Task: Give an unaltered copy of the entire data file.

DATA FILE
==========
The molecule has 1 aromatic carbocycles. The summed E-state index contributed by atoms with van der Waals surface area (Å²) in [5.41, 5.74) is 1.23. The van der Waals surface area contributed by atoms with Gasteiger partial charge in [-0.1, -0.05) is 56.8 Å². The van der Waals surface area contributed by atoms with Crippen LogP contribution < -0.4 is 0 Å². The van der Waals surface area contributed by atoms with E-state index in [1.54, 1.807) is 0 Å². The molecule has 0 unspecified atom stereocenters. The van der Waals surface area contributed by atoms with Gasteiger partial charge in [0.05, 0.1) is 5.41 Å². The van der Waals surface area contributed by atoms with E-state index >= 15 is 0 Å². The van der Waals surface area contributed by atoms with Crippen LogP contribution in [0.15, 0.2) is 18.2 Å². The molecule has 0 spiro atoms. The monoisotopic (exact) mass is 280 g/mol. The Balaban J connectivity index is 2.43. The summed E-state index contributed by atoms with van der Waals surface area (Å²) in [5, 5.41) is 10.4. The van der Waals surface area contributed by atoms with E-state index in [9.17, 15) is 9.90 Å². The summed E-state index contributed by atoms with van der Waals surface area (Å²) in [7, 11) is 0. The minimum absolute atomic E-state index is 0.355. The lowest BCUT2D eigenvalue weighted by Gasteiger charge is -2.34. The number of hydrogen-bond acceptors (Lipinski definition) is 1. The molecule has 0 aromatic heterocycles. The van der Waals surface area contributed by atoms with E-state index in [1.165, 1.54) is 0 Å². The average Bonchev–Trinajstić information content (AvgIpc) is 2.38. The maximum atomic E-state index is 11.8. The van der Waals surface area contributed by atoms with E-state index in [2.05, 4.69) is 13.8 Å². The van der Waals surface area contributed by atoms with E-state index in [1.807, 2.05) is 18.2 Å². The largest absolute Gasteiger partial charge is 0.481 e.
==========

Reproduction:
The molecule has 1 aromatic carbocycles. The summed E-state index contributed by atoms with van der Waals surface area (Å²) in [5.41, 5.74) is 1.23. The van der Waals surface area contributed by atoms with Gasteiger partial charge in [-0.1, -0.05) is 56.8 Å². The van der Waals surface area contributed by atoms with Crippen LogP contribution < -0.4 is 0 Å². The van der Waals surface area contributed by atoms with E-state index in [1.54, 1.807) is 0 Å². The molecule has 0 unspecified atom stereocenters. The van der Waals surface area contributed by atoms with Gasteiger partial charge in [0.05, 0.1) is 5.41 Å². The van der Waals surface area contributed by atoms with E-state index >= 15 is 0 Å². The van der Waals surface area contributed by atoms with Crippen LogP contribution in [0.15, 0.2) is 18.2 Å². The molecule has 0 spiro atoms. The monoisotopic (exact) mass is 280 g/mol. The Balaban J connectivity index is 2.43. The summed E-state index contributed by atoms with van der Waals surface area (Å²) in [5, 5.41) is 10.4. The van der Waals surface area contributed by atoms with E-state index in [9.17, 15) is 9.90 Å². The summed E-state index contributed by atoms with van der Waals surface area (Å²) in [7, 11) is 0. The minimum absolute atomic E-state index is 0.355. The lowest BCUT2D eigenvalue weighted by Gasteiger charge is -2.34. The number of hydrogen-bond acceptors (Lipinski definition) is 1. The molecule has 0 aromatic heterocycles. The van der Waals surface area contributed by atoms with E-state index in [1.165, 1.54) is 0 Å². The average Bonchev–Trinajstić information content (AvgIpc) is 2.38. The maximum atomic E-state index is 11.8. The van der Waals surface area contributed by atoms with E-state index in [2.05, 4.69) is 13.8 Å². The van der Waals surface area contributed by atoms with E-state index in [1.807, 2.05) is 18.2 Å². The largest absolute Gasteiger partial charge is 0.481 e.